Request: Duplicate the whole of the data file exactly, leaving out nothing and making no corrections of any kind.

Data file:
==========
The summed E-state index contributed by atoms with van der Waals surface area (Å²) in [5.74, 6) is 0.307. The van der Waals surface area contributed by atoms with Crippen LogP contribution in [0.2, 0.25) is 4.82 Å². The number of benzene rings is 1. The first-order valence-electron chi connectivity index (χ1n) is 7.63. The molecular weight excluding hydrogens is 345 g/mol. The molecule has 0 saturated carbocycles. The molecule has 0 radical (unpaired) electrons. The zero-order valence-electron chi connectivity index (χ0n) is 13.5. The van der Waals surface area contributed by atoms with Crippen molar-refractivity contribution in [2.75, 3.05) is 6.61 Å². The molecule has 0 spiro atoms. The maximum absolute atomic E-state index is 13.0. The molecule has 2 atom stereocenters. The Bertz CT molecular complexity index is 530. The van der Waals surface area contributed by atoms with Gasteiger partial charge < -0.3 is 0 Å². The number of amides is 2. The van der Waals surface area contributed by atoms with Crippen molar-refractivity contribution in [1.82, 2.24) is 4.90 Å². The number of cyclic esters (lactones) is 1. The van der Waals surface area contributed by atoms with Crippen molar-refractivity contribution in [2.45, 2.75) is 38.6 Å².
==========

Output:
The summed E-state index contributed by atoms with van der Waals surface area (Å²) in [5.74, 6) is 0.307. The van der Waals surface area contributed by atoms with Crippen LogP contribution in [0.2, 0.25) is 4.82 Å². The number of benzene rings is 1. The first-order valence-electron chi connectivity index (χ1n) is 7.63. The molecular weight excluding hydrogens is 345 g/mol. The molecule has 0 saturated carbocycles. The molecule has 0 radical (unpaired) electrons. The zero-order valence-electron chi connectivity index (χ0n) is 13.5. The van der Waals surface area contributed by atoms with Crippen molar-refractivity contribution in [2.75, 3.05) is 6.61 Å². The molecule has 0 spiro atoms. The maximum absolute atomic E-state index is 13.0. The molecule has 2 atom stereocenters. The Bertz CT molecular complexity index is 530. The van der Waals surface area contributed by atoms with Gasteiger partial charge < -0.3 is 0 Å². The number of amides is 2. The van der Waals surface area contributed by atoms with Crippen molar-refractivity contribution in [1.82, 2.24) is 4.90 Å². The number of cyclic esters (lactones) is 1. The van der Waals surface area contributed by atoms with Crippen molar-refractivity contribution in [2.45, 2.75) is 38.6 Å².